Back when we were first starting out, we remember being the shoulder to lean on when an interview didn't go well. "I answered a question terribly," or "How was I supposed to know how to do [x, y, z]?" were common concerns, and we always remember thinking: they have it so easy. All they had to do was sell themselves while we creative types had to work so hard to be wanted. You can't just sell yourself in an interview, you also have to convince someone that your work and your process is worth hiring as well. As much as we'd all love to insist on our talents and have them talk to us and be reminded of the L'Oreal slogan ("because you're worth it"), we have to work a little more than others to get what we want. Selling yourself along with your skills is a fine art, one that demands some practice.


So we have some tips to help you put your best portfolio foot forward.

1) Treat it like an actual project.

A portfolio involves pieces of information and visual components that need to be organized, just like any of your other projects. Remember that pieces compete or shine based on adjacent work, and pay attention to layout, color, thematic relationships, type of work, and chronology. There is a chance you will be asked to leave your portfolio if the hiring manager lacks sufficient time to review in person, and a portfolio should be self explanatory.

2) Discuss your role.

Unless you are a one-man design machine, it's likely you have some work included that involved a larger team. There's no shame in being one chef in the kitchen, but be prepared to talk up your role – were you part of the planning or execution? Did you participate in brainstorming sessions or tweak the final project? A team player is just as valuable as a lone wolf, so don't feel like your backseat on a project isn't worth discussing.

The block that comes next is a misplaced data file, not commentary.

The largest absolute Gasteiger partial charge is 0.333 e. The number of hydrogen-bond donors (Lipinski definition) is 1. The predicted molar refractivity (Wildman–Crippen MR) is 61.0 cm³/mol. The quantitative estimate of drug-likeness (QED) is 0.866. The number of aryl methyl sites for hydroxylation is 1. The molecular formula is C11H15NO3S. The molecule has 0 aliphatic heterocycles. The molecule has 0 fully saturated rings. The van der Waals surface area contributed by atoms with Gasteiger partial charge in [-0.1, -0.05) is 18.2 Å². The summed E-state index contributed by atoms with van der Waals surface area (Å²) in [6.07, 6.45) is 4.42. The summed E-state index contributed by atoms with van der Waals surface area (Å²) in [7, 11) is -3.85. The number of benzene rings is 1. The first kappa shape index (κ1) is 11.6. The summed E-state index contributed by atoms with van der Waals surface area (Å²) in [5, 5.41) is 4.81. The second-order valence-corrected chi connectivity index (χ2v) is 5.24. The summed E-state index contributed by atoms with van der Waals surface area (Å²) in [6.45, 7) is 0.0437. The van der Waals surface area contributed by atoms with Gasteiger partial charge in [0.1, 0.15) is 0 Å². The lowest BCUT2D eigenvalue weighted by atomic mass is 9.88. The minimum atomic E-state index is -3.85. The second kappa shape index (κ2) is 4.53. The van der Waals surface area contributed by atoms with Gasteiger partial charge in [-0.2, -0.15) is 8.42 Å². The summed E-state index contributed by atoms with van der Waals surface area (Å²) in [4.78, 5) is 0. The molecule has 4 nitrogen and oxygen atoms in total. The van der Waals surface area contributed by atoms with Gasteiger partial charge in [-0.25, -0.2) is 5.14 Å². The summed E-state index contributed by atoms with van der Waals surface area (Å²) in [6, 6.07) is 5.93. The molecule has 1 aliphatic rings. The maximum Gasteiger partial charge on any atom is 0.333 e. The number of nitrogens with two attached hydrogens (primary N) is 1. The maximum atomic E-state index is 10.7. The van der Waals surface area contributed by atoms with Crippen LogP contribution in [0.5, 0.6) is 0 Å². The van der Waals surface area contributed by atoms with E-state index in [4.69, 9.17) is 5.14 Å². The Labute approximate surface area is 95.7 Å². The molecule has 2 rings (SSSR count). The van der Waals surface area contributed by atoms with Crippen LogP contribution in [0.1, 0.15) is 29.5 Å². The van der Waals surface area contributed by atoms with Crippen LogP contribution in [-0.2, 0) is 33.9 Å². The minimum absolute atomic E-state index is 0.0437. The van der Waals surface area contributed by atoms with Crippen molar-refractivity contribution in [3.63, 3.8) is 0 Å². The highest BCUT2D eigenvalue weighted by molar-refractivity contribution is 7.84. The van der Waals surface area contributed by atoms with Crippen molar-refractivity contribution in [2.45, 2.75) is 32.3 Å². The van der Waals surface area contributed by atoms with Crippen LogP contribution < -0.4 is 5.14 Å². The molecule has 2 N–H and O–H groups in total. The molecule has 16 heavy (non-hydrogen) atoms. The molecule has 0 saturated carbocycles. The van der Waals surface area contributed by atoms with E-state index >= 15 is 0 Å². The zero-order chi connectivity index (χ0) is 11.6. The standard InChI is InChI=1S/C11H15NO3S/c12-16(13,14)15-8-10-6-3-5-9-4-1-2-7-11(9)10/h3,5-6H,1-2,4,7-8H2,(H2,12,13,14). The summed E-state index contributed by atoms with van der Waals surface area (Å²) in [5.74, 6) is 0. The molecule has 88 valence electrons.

3) Read the room.

If you're being asked a lot about your process, show some sketches (prepared separately, or as part of your portfolio). Fielding questions about your production skills? Be sure to highlight the project that you had a hand in getting printed. Each hiring manager will be searching for different qualities in an employee, so make sure you cater your portfolio presentation to the audience, showing them exactly what they're looking for.

4) Speak up.

Prepare some words to say about projects in your portfolio, don't wait for questions to be asked or comments made. What you're saying is just as important as how you're saying it, so be confident, clear, and concise. And don't be afraid to be a little self-critical. Obviously avoid showing anything you aren't proud of, but demonstrating that you know the difference between great work and good work is useful for a hiring manager to see.

5) Let your personality shine.

Inject some of your personal humor into the presentation – your future coworkers aren't working with your portfolio, they're working with YOU. Show a bit of yourself and give them an idea of what you would bring to the team.

With these ideas under your belt, your portfolio presentation should go swimmingly. Happy job hunting!

Posted: 2/21/2018 1:29:32 PM by Amanda Wahl | with 0 comments